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Leveraged ETFs are known for their natural decay. On the long term, holding a position in an N-times leveraged ETF is generally worse than holding an N-times leveraged position in the underlying asset. But few people really understand the reason, which is called beta-slippage.

To understand what is beta-slippage, imagine a very volatile asset that goes up 25% one day and down 20% the day after. A perfect double leveraged ETF goes up 50% the first day and down 40% the second day. On the close of the second day, the underlying asset is back to its initial price:

(1 + 0.25) x (1 - 0.2) = 1

And the perfect leveraged ETF?

(1 + 0.5) x (1 - 0.4) = 0.9

Nothing has changed for the underlying asset, and 10% of your money has disappeared. Beta-slippage is not a scam. It is the normal mathematical behavior of a leveraged and rebalanced portfolio. In case you manage a leveraged portfolio and rebalance it on a regular basis, you create your own beta-slippage. The previous example is simple, but beta-slippage is not simple. It cannot be calculated from statistical parameters. It depends on a specific sequence of gains and losses.

At this point, I'm sure that some smart readers have seen an opportunity: if we lose money on the long side, we make a profit on the short side, right?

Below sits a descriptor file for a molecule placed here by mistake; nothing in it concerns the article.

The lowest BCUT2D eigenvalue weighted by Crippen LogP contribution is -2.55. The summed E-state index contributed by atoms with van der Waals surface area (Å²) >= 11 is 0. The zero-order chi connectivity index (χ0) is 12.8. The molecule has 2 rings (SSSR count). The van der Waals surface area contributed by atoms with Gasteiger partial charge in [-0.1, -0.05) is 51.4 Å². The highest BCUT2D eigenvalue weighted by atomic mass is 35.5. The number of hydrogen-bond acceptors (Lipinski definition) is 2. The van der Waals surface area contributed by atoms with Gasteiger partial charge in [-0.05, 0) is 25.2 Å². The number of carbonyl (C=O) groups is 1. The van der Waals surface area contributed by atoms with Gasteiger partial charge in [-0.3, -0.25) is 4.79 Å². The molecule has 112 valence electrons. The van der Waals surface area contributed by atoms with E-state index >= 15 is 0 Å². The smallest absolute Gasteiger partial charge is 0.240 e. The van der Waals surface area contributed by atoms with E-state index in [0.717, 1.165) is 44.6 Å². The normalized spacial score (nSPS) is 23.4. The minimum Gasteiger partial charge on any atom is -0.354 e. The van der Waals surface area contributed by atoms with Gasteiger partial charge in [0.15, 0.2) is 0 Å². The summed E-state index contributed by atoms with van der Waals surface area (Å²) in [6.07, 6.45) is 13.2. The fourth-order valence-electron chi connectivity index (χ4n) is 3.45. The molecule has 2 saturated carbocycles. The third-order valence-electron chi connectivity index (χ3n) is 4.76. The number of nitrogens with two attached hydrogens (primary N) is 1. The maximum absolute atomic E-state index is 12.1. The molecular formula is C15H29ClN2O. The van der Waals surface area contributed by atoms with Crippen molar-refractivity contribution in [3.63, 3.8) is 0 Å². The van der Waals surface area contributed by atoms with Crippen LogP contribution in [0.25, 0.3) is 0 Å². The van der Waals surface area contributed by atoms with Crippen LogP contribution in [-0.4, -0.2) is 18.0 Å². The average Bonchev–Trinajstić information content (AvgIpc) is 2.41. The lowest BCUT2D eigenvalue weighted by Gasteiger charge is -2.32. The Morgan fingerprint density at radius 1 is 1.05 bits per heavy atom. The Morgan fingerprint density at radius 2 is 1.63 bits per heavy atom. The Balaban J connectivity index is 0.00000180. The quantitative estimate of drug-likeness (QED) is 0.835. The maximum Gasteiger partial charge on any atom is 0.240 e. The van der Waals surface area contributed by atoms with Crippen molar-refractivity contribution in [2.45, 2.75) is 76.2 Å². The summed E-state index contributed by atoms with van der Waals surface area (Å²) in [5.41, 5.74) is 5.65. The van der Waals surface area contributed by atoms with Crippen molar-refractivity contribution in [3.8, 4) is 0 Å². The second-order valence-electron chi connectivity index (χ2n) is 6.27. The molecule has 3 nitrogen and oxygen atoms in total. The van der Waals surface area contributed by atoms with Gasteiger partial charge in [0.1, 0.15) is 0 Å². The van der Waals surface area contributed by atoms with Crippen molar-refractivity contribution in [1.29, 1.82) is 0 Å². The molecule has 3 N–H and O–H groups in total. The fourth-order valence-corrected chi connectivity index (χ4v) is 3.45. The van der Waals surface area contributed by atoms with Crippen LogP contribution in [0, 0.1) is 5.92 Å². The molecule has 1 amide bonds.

The reality is more complicated for various reasons.

First, these products may be very volatile.

Second, to sell them short, you need to borrow shares from your broker. The interest rate is variable and sometimes prohibitive.

Third, borrowed shares can be called back at any time for any reason by the broker.

Smart people had the idea to take market-neutral short positions in opposed leveraged ETFs. Unfortunately, such strategies may be very sensitive to starting dates (article here).

Are all leveraged ETFs losers on the long side and dangerous on the short side? Not for some of them. For example, leveraged S&P 500 ETFs have a beta-slippage close to zero, which makes SPXU and SDS good candidates for hedging a stock portfolio (article here).

In a trending market, beta-slippage can even become positive. Let's go back to the math: the simplest trending market is two consecutive days in the same direction. Imagine an asset going up 10% two days in a row.

On the second day, the asset has gone up 21%:

(1 + 0.1) * (1 + 0.1) = 1.21

The perfect 2x leveraged ETFs is up 44%, more than twice 21%:

(1 + 0.2) * (1 + 0.2) = 1.44

A leveraged ETF in a steady bullish trend may outperform its leveraging factor. But it depends on the sequence of losses and gains, and cannot be predicted or even calculated with a statistical model.

Here is an example with UPRO in the last twelve months:

12-month return

11/25/2012 to 11/25/2013

S&P 500

27.5%

UPRO

114.4%

The "intuitive" return of UPRO should be 27.5 x 3 = 82.5%.

Another past example using SLV (silver) and AGQ (silver 2x):

6-month return

11/1/2010 to 4/30/2011

SLV

81.1%

AGQ

195.3%

During this rally, AGQ returned more than twice SLV's return.

Does it also work with leveraged inverse ETFs in bearish markets? The math works, not psychology. Fear generally makes bearish markets chaotic, not trending.

Leveraged ETFs are generally dangerous products for buy-and-hold investors. Nevertheless, some of them are safe, and all can be useful with a right timing.

Source: What You Need To Know About The Decay Of Leveraged ETFs